Health Canada approves Moderna's COVID-19 vaccine for Omicron BA.4/BA.5 variants

A view of vials of the original Moderna COVID-19 vaccine. An updated version of the vaccine just approved by Health Canada targets the BA.4/5 subvariants of Omicron. (Hassene Dridi/Reuters - image credit)
A view of vials of the original Moderna COVID-19 vaccine. An updated version of the vaccine just approved by Health Canada targets the BA.4/5 subvariants of Omicron. (Hassene Dridi/Reuters - image credit)

Health Canada has approved Moderna's updated COVID-19 vaccine targeting the Omicron BA.4/BA.5 subvariants for use in adults.

The regulator said Thursday it determined that the latest Moderna Spikevax booster is safe and effective.

The updated vaccine is a combination of two strains, also known as a "bivalent" shot. It contains both the original vaccine formulation and protection against the Omicron subvariants BA.4 and BA.5.

"Clinical trial results showed that a booster dose of the bivalent Moderna Spikevax vaccine triggers a strong immune response against both Omicron (BA.4/BA.5) and the original SARS-CoV-2 virus strains," Health Canada said in a statement.

Side effects were mild and similar to the previously approved version of the vaccine, according to Health Canada.

Doctors recommend that Canadians keep up to date with COVID-19 vaccinations to protect against serious illness and complications of infection.

The bivalent vaccines are expected to offer better protection against Omicron, which Health Canada said is currently the most dominant strain of the virus circulating in the country and worldwide.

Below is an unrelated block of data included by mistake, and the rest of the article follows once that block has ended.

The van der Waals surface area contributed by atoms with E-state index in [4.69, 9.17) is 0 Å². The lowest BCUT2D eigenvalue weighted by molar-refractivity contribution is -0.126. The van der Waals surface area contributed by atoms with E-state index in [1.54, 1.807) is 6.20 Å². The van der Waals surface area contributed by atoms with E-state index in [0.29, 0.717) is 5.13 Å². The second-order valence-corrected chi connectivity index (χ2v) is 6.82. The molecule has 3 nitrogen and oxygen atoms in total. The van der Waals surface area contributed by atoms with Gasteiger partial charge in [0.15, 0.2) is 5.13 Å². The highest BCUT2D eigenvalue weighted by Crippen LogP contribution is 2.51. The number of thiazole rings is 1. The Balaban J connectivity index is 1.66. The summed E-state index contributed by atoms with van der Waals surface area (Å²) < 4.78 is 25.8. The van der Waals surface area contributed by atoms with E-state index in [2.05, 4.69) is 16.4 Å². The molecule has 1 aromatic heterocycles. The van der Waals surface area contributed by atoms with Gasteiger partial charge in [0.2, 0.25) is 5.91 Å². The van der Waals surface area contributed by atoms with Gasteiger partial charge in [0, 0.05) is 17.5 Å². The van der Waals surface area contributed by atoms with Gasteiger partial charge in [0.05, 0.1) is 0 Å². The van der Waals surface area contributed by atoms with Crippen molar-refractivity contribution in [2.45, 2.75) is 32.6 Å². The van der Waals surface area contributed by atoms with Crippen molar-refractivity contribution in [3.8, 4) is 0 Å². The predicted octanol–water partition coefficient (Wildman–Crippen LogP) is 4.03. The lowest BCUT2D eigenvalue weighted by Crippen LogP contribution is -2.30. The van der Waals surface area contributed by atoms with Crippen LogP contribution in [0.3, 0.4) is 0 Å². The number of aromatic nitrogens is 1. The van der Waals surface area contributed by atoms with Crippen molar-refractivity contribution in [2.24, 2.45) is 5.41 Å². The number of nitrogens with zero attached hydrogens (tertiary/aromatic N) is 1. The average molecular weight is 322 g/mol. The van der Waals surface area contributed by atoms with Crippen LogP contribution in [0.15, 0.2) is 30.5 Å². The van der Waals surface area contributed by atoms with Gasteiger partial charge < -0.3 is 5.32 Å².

2 doses no longer enough

Dr. Lynora Saxinger, an infectious diseases physician at the University of Alberta, notes there's a significant improvement in protection against severe outcomes with having had a third dose.

"I think it's very important that people be aware that two doses is no longer enough," Saxinger said in an interview. "People who haven't had boosters at all should be getting a fall booster as a major priority."

Dr. Isaac Bogoch, an infectious diseases specialist at the University of Toronto, welcomed having another tool in the vaccine toolbox. "But additional vaccines won't do a lick of good if people don't take them," he said.

Bogoch called it fantastic that so many people are eligible for a booster.

"I hope people get those vaccines," he said. "But it's especially important for people who are at greater risk for severe infection. This is exactly who we're seeing in hospital: People over the age of 60 years, and people with underlying medical conditions that put them at greater risk."

In September, Health Canada approved an earlier version of Moderna's COVID-19 vaccine targeting the Omicron BA.1 subvariant.

Canada's National Advisory Committee on Immunization (NACI) recommends that the updated vaccine be offered to adults who are recommended to receive a fall booster dose.